We also created a postcard so that participants could write down their song lyrics to take away. On the back there were links to more information.

We piloted the format at the Museum of Natural History during a Super Science Saturday event before each researcher then took their activity to one of three events:

  • Templars Square Shopping Centre
  • Harwell Family Fun Day
  • Cowley Road Carnival

The songs were then performed at the end of the day and captured for posterity by recording videos of them to share on social media.

We used a variety of ways to evaluate against our objectives, some of which were more successful than others.

What we achieved

  • 1 workshop format developed
    • 3x hands-on activities developed (1 for each research project)
    • 1 postcard with links to more info and space to write your lyrics
  • 4 events attended
  • 3 songs written and videos recorded for each 
  • 15m of physics bunting made
  • 537 people engaged in person*
    • ~230 at pilot (MNH) (see reflections)
    • 60 at Templars Square
    • 200 at Harwell Family Fun Day
    • 47 at Cowley Road Carnival
  • 90,966 people reached online** - of these 27,831 were specifically video views (£300 paid promotion enabled us to specifically target Oxford residents – more than Oxford Sparks has previously spent on a single campaign, but less than other University Events)
  • 1,279 people engaged online*** 

We didn’t formally collect information on demographics, however from observation, for the most part it was young people engaging (~7-13 years old based on those interviewed), sometimes supported by adults, except for at Cowley Road Carnival where the majority of those attending and engaging were adults.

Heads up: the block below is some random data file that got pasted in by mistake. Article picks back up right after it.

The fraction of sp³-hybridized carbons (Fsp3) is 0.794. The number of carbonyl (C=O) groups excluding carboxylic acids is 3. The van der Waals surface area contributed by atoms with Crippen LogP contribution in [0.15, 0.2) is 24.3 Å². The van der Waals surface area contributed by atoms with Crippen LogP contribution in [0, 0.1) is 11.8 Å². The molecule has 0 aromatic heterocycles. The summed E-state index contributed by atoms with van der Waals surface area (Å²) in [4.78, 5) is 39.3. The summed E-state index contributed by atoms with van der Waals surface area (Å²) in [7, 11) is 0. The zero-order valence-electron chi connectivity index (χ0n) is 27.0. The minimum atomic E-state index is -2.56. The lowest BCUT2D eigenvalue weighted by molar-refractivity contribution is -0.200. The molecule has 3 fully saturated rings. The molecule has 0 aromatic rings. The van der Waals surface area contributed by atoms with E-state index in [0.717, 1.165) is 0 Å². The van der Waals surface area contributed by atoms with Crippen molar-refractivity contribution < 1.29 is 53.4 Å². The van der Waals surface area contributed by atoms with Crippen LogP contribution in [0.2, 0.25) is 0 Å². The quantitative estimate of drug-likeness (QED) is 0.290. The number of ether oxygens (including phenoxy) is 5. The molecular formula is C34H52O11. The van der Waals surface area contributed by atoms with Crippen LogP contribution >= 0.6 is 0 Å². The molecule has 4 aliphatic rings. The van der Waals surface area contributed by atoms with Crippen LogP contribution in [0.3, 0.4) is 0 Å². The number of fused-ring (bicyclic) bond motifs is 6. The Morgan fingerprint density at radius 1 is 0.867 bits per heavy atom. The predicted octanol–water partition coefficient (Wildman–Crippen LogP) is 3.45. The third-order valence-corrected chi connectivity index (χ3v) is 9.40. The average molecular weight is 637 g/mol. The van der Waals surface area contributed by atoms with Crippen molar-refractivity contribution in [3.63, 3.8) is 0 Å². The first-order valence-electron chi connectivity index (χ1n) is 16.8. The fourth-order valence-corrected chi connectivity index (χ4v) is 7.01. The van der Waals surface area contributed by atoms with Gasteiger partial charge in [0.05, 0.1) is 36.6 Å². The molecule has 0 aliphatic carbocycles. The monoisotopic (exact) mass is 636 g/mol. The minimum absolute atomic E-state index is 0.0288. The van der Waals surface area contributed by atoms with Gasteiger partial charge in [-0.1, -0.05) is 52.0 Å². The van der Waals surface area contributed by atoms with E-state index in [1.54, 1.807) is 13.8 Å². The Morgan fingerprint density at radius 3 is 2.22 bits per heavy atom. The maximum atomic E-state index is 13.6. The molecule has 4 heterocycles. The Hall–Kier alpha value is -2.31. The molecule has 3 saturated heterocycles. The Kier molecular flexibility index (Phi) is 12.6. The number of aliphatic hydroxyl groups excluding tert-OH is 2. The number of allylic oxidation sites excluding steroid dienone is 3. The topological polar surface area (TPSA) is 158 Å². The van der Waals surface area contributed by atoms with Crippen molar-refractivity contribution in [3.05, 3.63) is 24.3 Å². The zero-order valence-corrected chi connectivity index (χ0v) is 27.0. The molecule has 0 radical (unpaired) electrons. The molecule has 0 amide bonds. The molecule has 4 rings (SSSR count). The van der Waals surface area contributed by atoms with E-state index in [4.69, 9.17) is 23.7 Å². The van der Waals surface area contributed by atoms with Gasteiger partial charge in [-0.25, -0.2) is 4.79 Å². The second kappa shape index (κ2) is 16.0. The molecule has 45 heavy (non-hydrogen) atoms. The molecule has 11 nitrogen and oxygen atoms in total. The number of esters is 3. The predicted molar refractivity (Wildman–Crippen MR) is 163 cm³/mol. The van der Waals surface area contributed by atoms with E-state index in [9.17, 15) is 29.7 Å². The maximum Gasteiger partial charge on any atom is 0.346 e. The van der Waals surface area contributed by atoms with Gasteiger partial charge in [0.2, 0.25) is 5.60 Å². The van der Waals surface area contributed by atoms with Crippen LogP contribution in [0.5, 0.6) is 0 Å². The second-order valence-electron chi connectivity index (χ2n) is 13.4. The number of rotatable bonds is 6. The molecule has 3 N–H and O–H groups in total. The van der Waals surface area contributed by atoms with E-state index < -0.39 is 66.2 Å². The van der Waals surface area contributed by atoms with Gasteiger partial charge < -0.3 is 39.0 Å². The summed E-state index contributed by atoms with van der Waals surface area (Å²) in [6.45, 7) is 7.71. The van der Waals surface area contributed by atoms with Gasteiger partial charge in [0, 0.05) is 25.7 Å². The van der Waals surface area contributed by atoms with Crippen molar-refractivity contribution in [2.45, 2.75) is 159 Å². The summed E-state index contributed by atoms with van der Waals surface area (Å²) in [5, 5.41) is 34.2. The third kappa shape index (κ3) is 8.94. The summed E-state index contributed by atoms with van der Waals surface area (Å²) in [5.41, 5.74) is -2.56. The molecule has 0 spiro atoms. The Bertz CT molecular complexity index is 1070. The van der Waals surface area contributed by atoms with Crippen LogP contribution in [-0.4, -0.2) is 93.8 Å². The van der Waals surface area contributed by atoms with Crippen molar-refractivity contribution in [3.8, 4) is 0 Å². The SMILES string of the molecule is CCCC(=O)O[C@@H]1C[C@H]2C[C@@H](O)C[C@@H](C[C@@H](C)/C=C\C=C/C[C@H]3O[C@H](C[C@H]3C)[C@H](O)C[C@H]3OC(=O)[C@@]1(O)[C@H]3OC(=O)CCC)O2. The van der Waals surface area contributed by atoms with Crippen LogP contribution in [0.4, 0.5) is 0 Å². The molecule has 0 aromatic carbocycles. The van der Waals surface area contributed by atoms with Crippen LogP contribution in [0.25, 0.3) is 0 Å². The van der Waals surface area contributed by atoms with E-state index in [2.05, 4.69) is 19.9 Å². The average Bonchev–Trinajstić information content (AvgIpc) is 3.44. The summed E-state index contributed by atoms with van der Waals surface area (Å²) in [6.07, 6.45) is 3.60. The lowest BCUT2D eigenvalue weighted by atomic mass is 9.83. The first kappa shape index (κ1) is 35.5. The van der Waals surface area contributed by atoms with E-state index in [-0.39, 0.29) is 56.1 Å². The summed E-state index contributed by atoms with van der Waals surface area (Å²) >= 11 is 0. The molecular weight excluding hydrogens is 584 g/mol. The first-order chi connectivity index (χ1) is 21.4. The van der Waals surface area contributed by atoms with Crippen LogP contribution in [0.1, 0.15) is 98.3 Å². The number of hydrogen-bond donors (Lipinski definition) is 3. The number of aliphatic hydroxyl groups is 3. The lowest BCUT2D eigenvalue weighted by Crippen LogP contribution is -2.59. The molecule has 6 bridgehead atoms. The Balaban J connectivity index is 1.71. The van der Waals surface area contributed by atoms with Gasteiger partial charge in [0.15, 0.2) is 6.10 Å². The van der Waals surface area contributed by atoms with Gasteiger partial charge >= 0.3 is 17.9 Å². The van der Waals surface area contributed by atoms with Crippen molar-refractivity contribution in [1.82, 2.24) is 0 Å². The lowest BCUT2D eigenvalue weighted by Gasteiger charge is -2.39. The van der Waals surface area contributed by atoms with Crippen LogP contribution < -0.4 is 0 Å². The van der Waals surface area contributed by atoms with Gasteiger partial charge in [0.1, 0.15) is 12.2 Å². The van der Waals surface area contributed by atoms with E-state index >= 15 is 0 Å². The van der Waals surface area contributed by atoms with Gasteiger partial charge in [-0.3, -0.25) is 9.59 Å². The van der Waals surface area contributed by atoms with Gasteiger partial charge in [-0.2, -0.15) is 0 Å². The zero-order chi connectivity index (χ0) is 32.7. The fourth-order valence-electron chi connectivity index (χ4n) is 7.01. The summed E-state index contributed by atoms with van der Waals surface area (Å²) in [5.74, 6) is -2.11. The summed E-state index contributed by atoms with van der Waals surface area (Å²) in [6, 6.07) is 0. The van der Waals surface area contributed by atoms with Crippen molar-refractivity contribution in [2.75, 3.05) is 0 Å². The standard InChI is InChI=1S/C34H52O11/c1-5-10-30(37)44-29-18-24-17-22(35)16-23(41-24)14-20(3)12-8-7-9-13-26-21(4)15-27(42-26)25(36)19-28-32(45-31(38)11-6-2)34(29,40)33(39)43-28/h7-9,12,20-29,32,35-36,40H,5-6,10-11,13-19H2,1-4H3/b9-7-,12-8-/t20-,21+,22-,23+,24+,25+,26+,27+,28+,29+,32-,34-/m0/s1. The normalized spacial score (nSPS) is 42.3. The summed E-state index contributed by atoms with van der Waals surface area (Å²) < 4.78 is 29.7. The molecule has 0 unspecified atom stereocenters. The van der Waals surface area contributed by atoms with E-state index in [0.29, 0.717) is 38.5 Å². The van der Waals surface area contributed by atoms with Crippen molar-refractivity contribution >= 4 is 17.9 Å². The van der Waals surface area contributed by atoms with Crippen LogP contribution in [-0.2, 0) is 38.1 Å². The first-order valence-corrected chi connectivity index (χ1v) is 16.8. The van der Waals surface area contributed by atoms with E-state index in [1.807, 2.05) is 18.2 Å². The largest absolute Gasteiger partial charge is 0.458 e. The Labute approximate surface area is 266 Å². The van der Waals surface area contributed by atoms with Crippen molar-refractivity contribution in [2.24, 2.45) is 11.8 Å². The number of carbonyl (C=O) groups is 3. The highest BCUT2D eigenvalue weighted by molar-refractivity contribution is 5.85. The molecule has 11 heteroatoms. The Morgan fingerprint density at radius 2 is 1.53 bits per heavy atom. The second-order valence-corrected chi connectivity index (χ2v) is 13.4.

*Engagement was counted as each individual who spoke to a researcher for at least 30 seconds.

**Online reach was counted as number of views, impressions or equivalent across Oxford Sparks social media channels on Twitter, Instagram, YouTube and Facebook.

 ***Online engagement was counted as any interaction on any post, e.g., Likes, clicks, retweets, comments, or equivalent on Oxford Sparks social media channels on Twitter, Instagram, YouTube and Facebook.

All metrics were as of 6 Aug 2018.

Outcomes for the public

NoneAwareness and understanding

When interviewed, most participants said that the research topic was either entirely new or that they'd only done a little in school before

A reflection from Jonny on the contributions to songs was, “there was clear evidence of learning”.

A reflection from a researcher was, “the songs show that the general story behind the research was being conveyed very well (the main questions being asked and why/how we're doing it), some of the more detailed components were lost.”

Enjoyment

Whilst we couldn’t accurately interpret the results of the mood wall where participants were asked to place a sticker on a musical scale (because they made pictures instead), ‘enjoyment’ was mentioned by 14/15 of those interviewed. This was both the science/the hands-on activity (n=7) and/or the songwriting in particular (n=11). Those who expanded on their answer mentioned how ‘enraptured’ their children were, or that they had spent a lot of time on the activity, imaginations being fired up, and being creative. One young respondent stated that the songwriting was particularly good as they felt a sense of ownership. Another adult reported that their daughter loves anything to do with music and thought she’d enjoyed it based on the time she spent doing the activity.

Observations from the day and based on photos taken was that young people were particularly engaged whilst adults tended to stand back. Children were thoughtful about their contributions, and occasionally worked as a team. Children were surprisingly keen to write down their lyrics and take them away– sometimes with the help of an adult. Many adults took photos of their children’s contributions on the whiteboard, though none shared these via the hashtag on Twitter.

As a proxy of engagement and enjoyment, we observed that, especially at Templars Square, participants were willing to engage with the activity for significant periods of time – around 20 minutes.

Inspiration – wishing to seek out more information